The terms “whites,” “blacks” and “African Americans” are used to refer to the non-Hispanic components of their populations. Hispanics can be of any race.


Other Key Findings

  • Men have a strong desire to be fathers… Overall, 87% of males ages 15-44 who have no children say that they want to have children at some point. Among childless men between the ages of 40-44, a narrow majority (51%) still want children.


  • …But most say you don’t need children to be happy. Men who do not have children reject the idea that people can’t be happy unless they have children. Only 8% of childless men agree with this statement, and even among fathers, only a small minority (14%) agree that children are necessary in order to be happy.


  • Most say being a father is harder today than it was a generation ago… Among all adults, 57% say it is more difficult to be a father today than it was 20 or 30 years ago. Only 9% say being a father is easier today, and 32% say it’s about the same. Among dads themselves, 63% say the job is harder now.


  • …But there is no consensus on whether today’s fathers are more involved. The public is evenly split over whether today’s fathers play a greater role or a lesser role in their children’s lives compared with dads 20 or 30 years ago. While 46% say fathers play a greater role now, 45% say they play less of a role now.

We assessed 12-month prevalence and incidence data on sexual victimization in 5 federal surveys that the Bureau of Justice Statistics, the Centers for Disease Control and Prevention, and the Federal Bureau of Investigation conducted independently from 2010 through 2012. We used these data to examine the prevailing assumption that men rarely experience sexual victimization. We concluded that federal surveys detect a high prevalence of sexual victimization among men—in many circumstances similar to the prevalence found among women. We identified factors that perpetuate misperceptions about men’s sexual victimization: reliance on traditional gender stereotypes, outdated and inconsistent definitions, and methodological sampling biases that exclude inmates. We recommend changes that move beyond regressive gender assumptions, which can harm both women and men.


The sexual victimization of women was ignored for centuries. Although it remains tolerated and entrenched in many pockets of the world, feminist analysis has gone a long way toward revolutionizing thinking about the sexual abuse of women, demonstrating that sexual victimization is rooted in gender norms1 and is worthy of social, legal, and public health intervention. We have aimed to build on this important legacy by drawing attention to male sexual victimization, an overlooked area of study. We take a fresh look at several recent findings concerning male sexual victimization, exploring explanations for the persistent misperceptions surrounding it. Feminist principles that emphasize equity, inclusion, and intersectional approaches2; the importance of understanding power relations3; and the imperative to question gender assumptions4 inform our analysis.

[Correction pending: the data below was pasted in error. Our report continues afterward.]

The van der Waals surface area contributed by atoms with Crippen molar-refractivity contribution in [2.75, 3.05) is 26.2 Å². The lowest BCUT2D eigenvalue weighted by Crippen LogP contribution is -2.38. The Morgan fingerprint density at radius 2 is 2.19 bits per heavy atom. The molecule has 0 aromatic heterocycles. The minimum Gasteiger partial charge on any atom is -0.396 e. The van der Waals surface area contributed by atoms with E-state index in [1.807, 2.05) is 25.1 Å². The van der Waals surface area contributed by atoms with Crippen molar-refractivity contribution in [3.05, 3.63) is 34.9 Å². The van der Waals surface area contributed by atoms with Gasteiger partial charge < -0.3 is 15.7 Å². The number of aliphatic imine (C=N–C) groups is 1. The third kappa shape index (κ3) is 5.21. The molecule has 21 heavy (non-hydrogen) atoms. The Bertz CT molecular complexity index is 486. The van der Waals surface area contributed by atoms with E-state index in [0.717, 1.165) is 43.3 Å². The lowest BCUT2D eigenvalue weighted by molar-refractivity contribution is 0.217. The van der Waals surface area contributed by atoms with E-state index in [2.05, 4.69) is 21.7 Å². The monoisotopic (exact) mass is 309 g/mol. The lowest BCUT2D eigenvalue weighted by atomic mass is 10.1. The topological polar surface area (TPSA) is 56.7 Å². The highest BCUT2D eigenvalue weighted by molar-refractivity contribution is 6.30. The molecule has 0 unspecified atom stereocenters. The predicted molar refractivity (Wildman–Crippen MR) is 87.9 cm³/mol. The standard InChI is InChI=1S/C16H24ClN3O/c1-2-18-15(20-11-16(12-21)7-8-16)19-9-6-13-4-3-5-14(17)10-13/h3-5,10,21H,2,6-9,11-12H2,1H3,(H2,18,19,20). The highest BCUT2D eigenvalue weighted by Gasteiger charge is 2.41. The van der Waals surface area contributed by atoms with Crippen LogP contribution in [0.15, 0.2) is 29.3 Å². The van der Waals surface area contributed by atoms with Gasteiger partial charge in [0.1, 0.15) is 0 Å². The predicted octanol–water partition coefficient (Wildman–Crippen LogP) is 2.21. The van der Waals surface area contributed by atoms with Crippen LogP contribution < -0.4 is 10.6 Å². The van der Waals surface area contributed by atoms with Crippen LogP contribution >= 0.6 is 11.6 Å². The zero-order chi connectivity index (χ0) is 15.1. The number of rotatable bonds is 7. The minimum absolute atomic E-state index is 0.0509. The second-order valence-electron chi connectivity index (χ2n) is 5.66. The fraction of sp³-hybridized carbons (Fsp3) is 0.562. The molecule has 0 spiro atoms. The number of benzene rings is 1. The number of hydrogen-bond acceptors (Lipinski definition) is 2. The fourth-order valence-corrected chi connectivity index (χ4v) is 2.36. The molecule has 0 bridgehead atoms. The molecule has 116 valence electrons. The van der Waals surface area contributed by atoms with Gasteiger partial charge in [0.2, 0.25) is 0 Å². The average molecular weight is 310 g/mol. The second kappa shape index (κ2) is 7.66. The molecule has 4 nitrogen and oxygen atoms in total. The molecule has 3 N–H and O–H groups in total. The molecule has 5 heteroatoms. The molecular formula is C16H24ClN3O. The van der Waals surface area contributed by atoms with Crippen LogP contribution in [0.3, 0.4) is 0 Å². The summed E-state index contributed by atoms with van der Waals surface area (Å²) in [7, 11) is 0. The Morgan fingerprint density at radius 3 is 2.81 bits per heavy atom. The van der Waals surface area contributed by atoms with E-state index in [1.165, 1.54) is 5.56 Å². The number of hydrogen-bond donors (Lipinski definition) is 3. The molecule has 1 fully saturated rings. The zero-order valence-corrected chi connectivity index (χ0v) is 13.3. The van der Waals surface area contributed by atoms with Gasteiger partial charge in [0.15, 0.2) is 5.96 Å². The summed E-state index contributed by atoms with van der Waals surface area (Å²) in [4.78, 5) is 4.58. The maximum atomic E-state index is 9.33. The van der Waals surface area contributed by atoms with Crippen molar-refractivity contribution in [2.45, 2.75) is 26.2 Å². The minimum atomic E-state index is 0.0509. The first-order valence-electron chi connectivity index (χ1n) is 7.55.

To explore patterns of sexual victimization and gender, we examined 5 sets of federal agency survey data on this topic (Table 1). In particular, we show that 12-month prevalence data from 2 new sets of surveys conducted, independently, by the Centers for Disease Control and Prevention (CDC) and the Bureau of Justice Statistics (BJS) found widespread sexual victimization among men in the United States, with some forms of victimization roughly equal to those experienced by women.

Sexual Victimization of Men: What the Research Says

This annotated bibliography provides descriptions of recent research related to the sexual victimization of men. It provides an overview of sexual assault, harassment, and abuse experienced by diverse populations of men in a variety of settings. These publications can assist advocates, medical professionals, law enforcement officials, and other service providers in identifying men who may be vulnerable to sexual violence and addressing gaps in services for survivors. Research is limited to men who have survived sexual violence. There are gaps in the research on men of color (especially those who are Asian American, Pacific Islander, and Native American/ Alaska Native) and transgender men. More research is needed to fill these gaps.